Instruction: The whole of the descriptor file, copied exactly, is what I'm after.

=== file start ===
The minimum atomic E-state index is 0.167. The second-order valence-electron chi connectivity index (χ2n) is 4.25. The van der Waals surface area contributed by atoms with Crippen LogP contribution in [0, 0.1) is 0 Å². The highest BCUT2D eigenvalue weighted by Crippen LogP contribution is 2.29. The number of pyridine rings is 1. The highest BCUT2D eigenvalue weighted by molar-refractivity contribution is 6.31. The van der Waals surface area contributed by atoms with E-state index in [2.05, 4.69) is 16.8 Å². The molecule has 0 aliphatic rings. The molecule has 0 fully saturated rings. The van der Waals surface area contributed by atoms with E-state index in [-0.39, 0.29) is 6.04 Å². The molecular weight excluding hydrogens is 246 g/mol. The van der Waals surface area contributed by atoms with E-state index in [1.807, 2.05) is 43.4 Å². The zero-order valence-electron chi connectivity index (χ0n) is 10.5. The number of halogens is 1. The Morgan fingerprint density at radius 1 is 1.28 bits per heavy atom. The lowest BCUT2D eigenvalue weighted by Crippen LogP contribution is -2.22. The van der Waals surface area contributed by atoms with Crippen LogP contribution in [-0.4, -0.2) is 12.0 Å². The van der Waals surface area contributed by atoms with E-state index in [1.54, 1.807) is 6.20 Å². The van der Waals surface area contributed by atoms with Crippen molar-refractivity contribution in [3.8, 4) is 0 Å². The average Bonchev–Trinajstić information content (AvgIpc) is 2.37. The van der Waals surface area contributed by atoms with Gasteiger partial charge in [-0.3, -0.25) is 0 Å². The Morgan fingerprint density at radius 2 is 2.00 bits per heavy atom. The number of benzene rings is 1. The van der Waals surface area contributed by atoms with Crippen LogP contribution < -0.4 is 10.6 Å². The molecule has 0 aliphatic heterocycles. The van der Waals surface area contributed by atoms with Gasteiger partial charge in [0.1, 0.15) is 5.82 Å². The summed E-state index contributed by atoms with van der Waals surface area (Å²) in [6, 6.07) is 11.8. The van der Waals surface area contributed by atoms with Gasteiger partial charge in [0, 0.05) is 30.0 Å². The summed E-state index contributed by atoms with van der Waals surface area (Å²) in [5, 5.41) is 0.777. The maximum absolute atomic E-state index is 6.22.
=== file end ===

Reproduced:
The minimum atomic E-state index is 0.167. The second-order valence-electron chi connectivity index (χ2n) is 4.25. The van der Waals surface area contributed by atoms with Crippen LogP contribution in [0, 0.1) is 0 Å². The highest BCUT2D eigenvalue weighted by Crippen LogP contribution is 2.29. The number of pyridine rings is 1. The highest BCUT2D eigenvalue weighted by molar-refractivity contribution is 6.31. The van der Waals surface area contributed by atoms with E-state index in [2.05, 4.69) is 16.8 Å². The molecule has 0 aliphatic rings. The molecule has 0 fully saturated rings. The van der Waals surface area contributed by atoms with E-state index in [-0.39, 0.29) is 6.04 Å². The molecular weight excluding hydrogens is 246 g/mol. The van der Waals surface area contributed by atoms with E-state index in [1.807, 2.05) is 43.4 Å². The zero-order valence-electron chi connectivity index (χ0n) is 10.5. The number of halogens is 1. The Morgan fingerprint density at radius 1 is 1.28 bits per heavy atom. The lowest BCUT2D eigenvalue weighted by Crippen LogP contribution is -2.22. The van der Waals surface area contributed by atoms with Crippen LogP contribution in [-0.4, -0.2) is 12.0 Å². The van der Waals surface area contributed by atoms with E-state index in [1.54, 1.807) is 6.20 Å². The van der Waals surface area contributed by atoms with Crippen molar-refractivity contribution in [3.8, 4) is 0 Å². The average Bonchev–Trinajstić information content (AvgIpc) is 2.37. The van der Waals surface area contributed by atoms with Gasteiger partial charge in [-0.3, -0.25) is 0 Å². The Morgan fingerprint density at radius 2 is 2.00 bits per heavy atom. The number of benzene rings is 1. The van der Waals surface area contributed by atoms with Crippen LogP contribution < -0.4 is 10.6 Å². The molecule has 0 aliphatic heterocycles. The van der Waals surface area contributed by atoms with Gasteiger partial charge in [0.1, 0.15) is 5.82 Å². The summed E-state index contributed by atoms with van der Waals surface area (Å²) in [6, 6.07) is 11.8. The van der Waals surface area contributed by atoms with Gasteiger partial charge in [0, 0.05) is 30.0 Å². The summed E-state index contributed by atoms with van der Waals surface area (Å²) in [5, 5.41) is 0.777. The maximum absolute atomic E-state index is 6.22.